RTTNews - Gold prices showed a strong upward move during trading on Friday, more than offsetting the steep decline that was seen on Monday. The price increase came despite some strength in the value of the U.S. dollar.
After moving roughly sideways in the three previous sessions, gold for December delivery closed up $11.50 at $958.80 an ounce. While the price of the precious metal closed well off its high of $964.60 an ounce, it still showed a modest gain for the week.
While gold typically moves opposite to the value of the U.S. dollar, the previous metal held onto the bulk of its gains even as the greenback moved moderately higher against most of the other major currencies.
The price increase also came as traders digested some key economic data, including a report from Reuters and the University of Michigan showing a much bigger than expected upward revision to their consumer sentiment index for the month of August.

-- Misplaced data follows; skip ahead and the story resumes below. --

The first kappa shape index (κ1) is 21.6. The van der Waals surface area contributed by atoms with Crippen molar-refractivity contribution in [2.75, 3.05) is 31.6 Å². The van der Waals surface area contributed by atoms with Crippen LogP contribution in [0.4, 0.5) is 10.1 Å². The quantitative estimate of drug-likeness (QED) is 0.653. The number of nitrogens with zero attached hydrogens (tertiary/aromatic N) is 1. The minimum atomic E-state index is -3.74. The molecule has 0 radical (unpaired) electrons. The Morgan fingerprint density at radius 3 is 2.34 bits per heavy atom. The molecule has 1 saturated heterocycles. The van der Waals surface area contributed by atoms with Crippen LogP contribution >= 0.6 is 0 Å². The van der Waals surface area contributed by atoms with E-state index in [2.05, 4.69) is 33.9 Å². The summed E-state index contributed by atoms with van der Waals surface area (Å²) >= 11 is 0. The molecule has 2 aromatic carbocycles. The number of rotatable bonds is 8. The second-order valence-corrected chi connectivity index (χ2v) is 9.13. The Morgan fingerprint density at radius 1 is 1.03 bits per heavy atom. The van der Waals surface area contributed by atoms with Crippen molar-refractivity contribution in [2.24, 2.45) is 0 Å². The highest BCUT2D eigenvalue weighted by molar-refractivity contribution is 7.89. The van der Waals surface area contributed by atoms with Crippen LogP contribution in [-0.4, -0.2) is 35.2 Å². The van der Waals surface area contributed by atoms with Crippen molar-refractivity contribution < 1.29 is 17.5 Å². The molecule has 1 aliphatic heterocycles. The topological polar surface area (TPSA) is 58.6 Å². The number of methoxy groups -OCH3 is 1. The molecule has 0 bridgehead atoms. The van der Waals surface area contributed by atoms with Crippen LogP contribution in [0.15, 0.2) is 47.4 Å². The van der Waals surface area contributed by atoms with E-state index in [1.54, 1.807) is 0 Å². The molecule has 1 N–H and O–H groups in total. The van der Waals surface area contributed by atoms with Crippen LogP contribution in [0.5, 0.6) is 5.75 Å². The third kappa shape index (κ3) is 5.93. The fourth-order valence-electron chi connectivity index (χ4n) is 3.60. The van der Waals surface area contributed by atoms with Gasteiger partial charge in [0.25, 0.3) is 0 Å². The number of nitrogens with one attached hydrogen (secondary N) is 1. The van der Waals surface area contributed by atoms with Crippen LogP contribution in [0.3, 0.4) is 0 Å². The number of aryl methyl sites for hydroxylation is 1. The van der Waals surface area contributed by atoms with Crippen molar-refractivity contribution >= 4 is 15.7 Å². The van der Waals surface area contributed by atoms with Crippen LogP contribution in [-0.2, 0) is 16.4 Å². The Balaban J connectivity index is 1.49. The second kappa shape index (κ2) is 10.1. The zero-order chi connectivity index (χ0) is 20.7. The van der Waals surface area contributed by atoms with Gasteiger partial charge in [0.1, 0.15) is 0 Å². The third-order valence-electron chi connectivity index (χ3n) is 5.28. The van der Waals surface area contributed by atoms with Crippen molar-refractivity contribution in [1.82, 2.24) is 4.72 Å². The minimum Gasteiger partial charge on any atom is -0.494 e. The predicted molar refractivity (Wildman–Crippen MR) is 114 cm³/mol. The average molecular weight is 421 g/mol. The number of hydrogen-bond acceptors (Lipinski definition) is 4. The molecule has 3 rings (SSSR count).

In other metals trading, silver for September delivery surged up $0.564 to $14.784 an ounce, while copper for September delivery rose $0.0745 to $2.923 a pound.
On the economic front, Reuters and the University of Michigan said their final consumer sentiment index reading for August came in at 65.7 compared to the mid-month reading of 63.2. The revised index came in well above economist estimates of 64.0.
Separately, the Commerce Department said that personal income was nearly unchanged in July following a revised decrease of 1.1 percent in June. Economists had expected income to increase by 0.1 percent compared to the 1.3 percent drop originally reported for the previous month.
The report also showed that personal spending rose 0.2 percent in July compared to an upwardly revised 0.6 percent increase in the previous month. The modest increase came in line with economist estimates.
With income unchanged and spending rising, personal saving as a percentage of disposable personal income fell to 4.2 percent in July compared with 4.5 percent in June.
Economic data is likely to be in focus next week, with the Labor Department scheduled to release its monthly employment report on Friday. The report is expected to show that non-farm payroll employment fell by 225,000 jobs in August.
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